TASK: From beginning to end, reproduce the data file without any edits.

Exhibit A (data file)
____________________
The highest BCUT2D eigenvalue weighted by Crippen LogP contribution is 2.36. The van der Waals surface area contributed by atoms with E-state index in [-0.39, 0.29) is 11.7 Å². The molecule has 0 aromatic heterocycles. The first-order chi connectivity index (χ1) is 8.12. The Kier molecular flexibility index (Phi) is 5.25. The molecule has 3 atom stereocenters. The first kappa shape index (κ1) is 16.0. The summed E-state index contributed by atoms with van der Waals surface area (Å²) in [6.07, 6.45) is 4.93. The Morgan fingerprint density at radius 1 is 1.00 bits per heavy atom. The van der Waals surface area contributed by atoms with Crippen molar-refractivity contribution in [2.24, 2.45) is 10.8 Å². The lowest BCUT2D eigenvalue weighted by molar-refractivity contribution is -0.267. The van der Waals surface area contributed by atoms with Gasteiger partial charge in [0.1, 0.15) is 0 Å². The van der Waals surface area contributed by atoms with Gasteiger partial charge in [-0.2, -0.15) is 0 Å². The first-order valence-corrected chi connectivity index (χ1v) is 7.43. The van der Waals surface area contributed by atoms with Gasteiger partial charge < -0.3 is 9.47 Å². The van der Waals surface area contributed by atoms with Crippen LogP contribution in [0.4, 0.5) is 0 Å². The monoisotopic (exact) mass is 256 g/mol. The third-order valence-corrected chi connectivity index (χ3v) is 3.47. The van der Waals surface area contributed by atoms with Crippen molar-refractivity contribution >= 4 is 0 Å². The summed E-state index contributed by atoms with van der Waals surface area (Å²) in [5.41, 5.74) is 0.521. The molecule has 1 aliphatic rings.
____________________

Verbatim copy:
The highest BCUT2D eigenvalue weighted by Crippen LogP contribution is 2.36. The van der Waals surface area contributed by atoms with E-state index in [-0.39, 0.29) is 11.7 Å². The molecule has 0 aromatic heterocycles. The first-order chi connectivity index (χ1) is 8.12. The Kier molecular flexibility index (Phi) is 5.25. The molecule has 3 atom stereocenters. The first kappa shape index (κ1) is 16.0. The summed E-state index contributed by atoms with van der Waals surface area (Å²) in [6.07, 6.45) is 4.93. The Morgan fingerprint density at radius 1 is 1.00 bits per heavy atom. The van der Waals surface area contributed by atoms with Crippen molar-refractivity contribution in [2.24, 2.45) is 10.8 Å². The lowest BCUT2D eigenvalue weighted by molar-refractivity contribution is -0.267. The van der Waals surface area contributed by atoms with Gasteiger partial charge in [0.1, 0.15) is 0 Å². The van der Waals surface area contributed by atoms with Gasteiger partial charge in [-0.2, -0.15) is 0 Å². The first-order valence-corrected chi connectivity index (χ1v) is 7.43. The van der Waals surface area contributed by atoms with Gasteiger partial charge < -0.3 is 9.47 Å². The van der Waals surface area contributed by atoms with Crippen LogP contribution in [0.4, 0.5) is 0 Å². The monoisotopic (exact) mass is 256 g/mol. The third-order valence-corrected chi connectivity index (χ3v) is 3.47. The van der Waals surface area contributed by atoms with Crippen molar-refractivity contribution >= 4 is 0 Å². The summed E-state index contributed by atoms with van der Waals surface area (Å²) in [5.41, 5.74) is 0.521. The molecule has 1 aliphatic rings.